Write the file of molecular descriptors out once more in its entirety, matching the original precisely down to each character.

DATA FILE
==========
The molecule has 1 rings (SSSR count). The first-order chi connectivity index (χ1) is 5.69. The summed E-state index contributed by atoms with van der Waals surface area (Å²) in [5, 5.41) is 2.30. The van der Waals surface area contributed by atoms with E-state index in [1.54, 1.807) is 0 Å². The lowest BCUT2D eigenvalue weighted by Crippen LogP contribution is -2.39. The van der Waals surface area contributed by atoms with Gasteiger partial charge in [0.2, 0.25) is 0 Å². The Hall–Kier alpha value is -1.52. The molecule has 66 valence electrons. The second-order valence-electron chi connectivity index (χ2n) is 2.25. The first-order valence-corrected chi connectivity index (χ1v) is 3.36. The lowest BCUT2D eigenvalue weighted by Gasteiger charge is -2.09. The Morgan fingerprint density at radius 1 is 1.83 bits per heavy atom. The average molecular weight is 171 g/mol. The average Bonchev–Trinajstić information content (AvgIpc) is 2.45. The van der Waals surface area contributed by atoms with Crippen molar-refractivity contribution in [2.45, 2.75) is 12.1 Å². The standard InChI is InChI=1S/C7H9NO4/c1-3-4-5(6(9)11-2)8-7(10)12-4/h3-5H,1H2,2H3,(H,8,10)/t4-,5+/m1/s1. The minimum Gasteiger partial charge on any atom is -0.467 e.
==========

The molecule has 1 rings (SSSR count). The first-order chi connectivity index (χ1) is 5.69. The summed E-state index contributed by atoms with van der Waals surface area (Å²) in [5, 5.41) is 2.30. The van der Waals surface area contributed by atoms with E-state index in [1.54, 1.807) is 0 Å². The lowest BCUT2D eigenvalue weighted by Crippen LogP contribution is -2.39. The van der Waals surface area contributed by atoms with Gasteiger partial charge in [0.2, 0.25) is 0 Å². The Hall–Kier alpha value is -1.52. The molecule has 66 valence electrons. The second-order valence-electron chi connectivity index (χ2n) is 2.25. The first-order valence-corrected chi connectivity index (χ1v) is 3.36. The lowest BCUT2D eigenvalue weighted by Gasteiger charge is -2.09. The Morgan fingerprint density at radius 1 is 1.83 bits per heavy atom. The average molecular weight is 171 g/mol. The average Bonchev–Trinajstić information content (AvgIpc) is 2.45. The van der Waals surface area contributed by atoms with Crippen molar-refractivity contribution in [2.45, 2.75) is 12.1 Å². The standard InChI is InChI=1S/C7H9NO4/c1-3-4-5(6(9)11-2)8-7(10)12-4/h3-5H,1H2,2H3,(H,8,10)/t4-,5+/m1/s1. The minimum Gasteiger partial charge on any atom is -0.467 e.